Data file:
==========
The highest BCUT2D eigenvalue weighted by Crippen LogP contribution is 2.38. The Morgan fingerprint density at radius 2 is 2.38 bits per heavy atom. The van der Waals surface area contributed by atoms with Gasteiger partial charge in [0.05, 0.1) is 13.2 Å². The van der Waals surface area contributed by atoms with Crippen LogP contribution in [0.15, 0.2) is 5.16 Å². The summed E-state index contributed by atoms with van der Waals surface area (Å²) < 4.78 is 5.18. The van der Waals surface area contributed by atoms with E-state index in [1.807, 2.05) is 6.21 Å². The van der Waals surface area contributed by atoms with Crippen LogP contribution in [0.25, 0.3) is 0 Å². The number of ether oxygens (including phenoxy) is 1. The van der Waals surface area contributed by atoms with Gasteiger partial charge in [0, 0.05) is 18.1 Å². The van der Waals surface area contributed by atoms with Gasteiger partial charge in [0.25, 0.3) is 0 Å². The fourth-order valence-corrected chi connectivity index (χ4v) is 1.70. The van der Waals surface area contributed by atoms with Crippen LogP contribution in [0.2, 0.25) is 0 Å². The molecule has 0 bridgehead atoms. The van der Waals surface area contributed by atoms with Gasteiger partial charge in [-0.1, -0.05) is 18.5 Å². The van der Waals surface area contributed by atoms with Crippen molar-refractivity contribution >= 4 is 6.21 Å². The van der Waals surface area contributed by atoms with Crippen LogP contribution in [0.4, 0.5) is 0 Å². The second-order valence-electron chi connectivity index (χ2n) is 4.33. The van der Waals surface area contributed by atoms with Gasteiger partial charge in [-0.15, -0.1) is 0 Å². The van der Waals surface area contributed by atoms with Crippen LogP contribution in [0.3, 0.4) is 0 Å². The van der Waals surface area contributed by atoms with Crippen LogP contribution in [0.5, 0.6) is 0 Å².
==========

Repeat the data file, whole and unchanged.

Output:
The highest BCUT2D eigenvalue weighted by Crippen LogP contribution is 2.38. The Morgan fingerprint density at radius 2 is 2.38 bits per heavy atom. The van der Waals surface area contributed by atoms with Gasteiger partial charge in [0.05, 0.1) is 13.2 Å². The van der Waals surface area contributed by atoms with Crippen LogP contribution in [0.15, 0.2) is 5.16 Å². The summed E-state index contributed by atoms with van der Waals surface area (Å²) < 4.78 is 5.18. The van der Waals surface area contributed by atoms with E-state index in [1.807, 2.05) is 6.21 Å². The van der Waals surface area contributed by atoms with Crippen LogP contribution in [0.25, 0.3) is 0 Å². The number of ether oxygens (including phenoxy) is 1. The van der Waals surface area contributed by atoms with Gasteiger partial charge in [0, 0.05) is 18.1 Å². The van der Waals surface area contributed by atoms with Gasteiger partial charge in [0.25, 0.3) is 0 Å². The fourth-order valence-corrected chi connectivity index (χ4v) is 1.70. The van der Waals surface area contributed by atoms with Crippen LogP contribution in [0.2, 0.25) is 0 Å². The molecule has 0 bridgehead atoms. The van der Waals surface area contributed by atoms with Gasteiger partial charge in [-0.1, -0.05) is 18.5 Å². The van der Waals surface area contributed by atoms with Crippen molar-refractivity contribution >= 4 is 6.21 Å². The van der Waals surface area contributed by atoms with Crippen LogP contribution in [0.4, 0.5) is 0 Å². The second-order valence-electron chi connectivity index (χ2n) is 4.33. The van der Waals surface area contributed by atoms with Gasteiger partial charge in [-0.15, -0.1) is 0 Å². The van der Waals surface area contributed by atoms with Crippen LogP contribution in [0.3, 0.4) is 0 Å². The van der Waals surface area contributed by atoms with Crippen LogP contribution in [0.5, 0.6) is 0 Å².